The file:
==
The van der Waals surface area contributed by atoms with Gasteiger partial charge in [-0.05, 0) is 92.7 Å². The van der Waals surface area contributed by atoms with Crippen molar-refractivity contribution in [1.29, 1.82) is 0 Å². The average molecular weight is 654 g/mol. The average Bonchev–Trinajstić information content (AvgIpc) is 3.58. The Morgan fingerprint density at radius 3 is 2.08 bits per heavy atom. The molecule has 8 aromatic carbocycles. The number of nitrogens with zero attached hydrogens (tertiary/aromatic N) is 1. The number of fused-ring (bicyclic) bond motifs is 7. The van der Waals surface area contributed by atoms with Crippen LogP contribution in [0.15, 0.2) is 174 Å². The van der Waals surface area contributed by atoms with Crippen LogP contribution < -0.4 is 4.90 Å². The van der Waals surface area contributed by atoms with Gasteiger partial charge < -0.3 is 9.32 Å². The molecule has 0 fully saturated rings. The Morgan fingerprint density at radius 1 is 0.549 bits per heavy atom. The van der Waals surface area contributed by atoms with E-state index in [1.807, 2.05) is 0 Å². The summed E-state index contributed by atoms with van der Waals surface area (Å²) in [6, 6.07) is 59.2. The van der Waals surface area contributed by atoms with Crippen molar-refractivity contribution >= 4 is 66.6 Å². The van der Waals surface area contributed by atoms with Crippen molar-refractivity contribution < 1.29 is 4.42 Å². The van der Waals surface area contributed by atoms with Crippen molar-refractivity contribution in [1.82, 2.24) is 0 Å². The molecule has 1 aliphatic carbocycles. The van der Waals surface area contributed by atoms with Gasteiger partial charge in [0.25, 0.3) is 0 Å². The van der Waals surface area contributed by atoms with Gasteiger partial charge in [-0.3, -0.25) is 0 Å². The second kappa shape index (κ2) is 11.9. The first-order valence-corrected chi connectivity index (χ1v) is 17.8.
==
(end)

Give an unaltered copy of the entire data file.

The van der Waals surface area contributed by atoms with Gasteiger partial charge in [-0.05, 0) is 92.7 Å². The van der Waals surface area contributed by atoms with Crippen molar-refractivity contribution in [1.29, 1.82) is 0 Å². The average molecular weight is 654 g/mol. The average Bonchev–Trinajstić information content (AvgIpc) is 3.58. The Morgan fingerprint density at radius 3 is 2.08 bits per heavy atom. The molecule has 8 aromatic carbocycles. The number of nitrogens with zero attached hydrogens (tertiary/aromatic N) is 1. The number of fused-ring (bicyclic) bond motifs is 7. The van der Waals surface area contributed by atoms with Crippen LogP contribution in [0.15, 0.2) is 174 Å². The van der Waals surface area contributed by atoms with Crippen LogP contribution < -0.4 is 4.90 Å². The van der Waals surface area contributed by atoms with Gasteiger partial charge < -0.3 is 9.32 Å². The molecule has 0 fully saturated rings. The Morgan fingerprint density at radius 1 is 0.549 bits per heavy atom. The van der Waals surface area contributed by atoms with E-state index in [1.807, 2.05) is 0 Å². The summed E-state index contributed by atoms with van der Waals surface area (Å²) in [6, 6.07) is 59.2. The van der Waals surface area contributed by atoms with Crippen molar-refractivity contribution >= 4 is 66.6 Å². The van der Waals surface area contributed by atoms with Crippen molar-refractivity contribution < 1.29 is 4.42 Å². The van der Waals surface area contributed by atoms with Crippen molar-refractivity contribution in [1.82, 2.24) is 0 Å². The molecule has 1 aliphatic carbocycles. The van der Waals surface area contributed by atoms with Gasteiger partial charge in [0.25, 0.3) is 0 Å². The van der Waals surface area contributed by atoms with Gasteiger partial charge in [-0.3, -0.25) is 0 Å². The second kappa shape index (κ2) is 11.9. The first-order valence-corrected chi connectivity index (χ1v) is 17.8.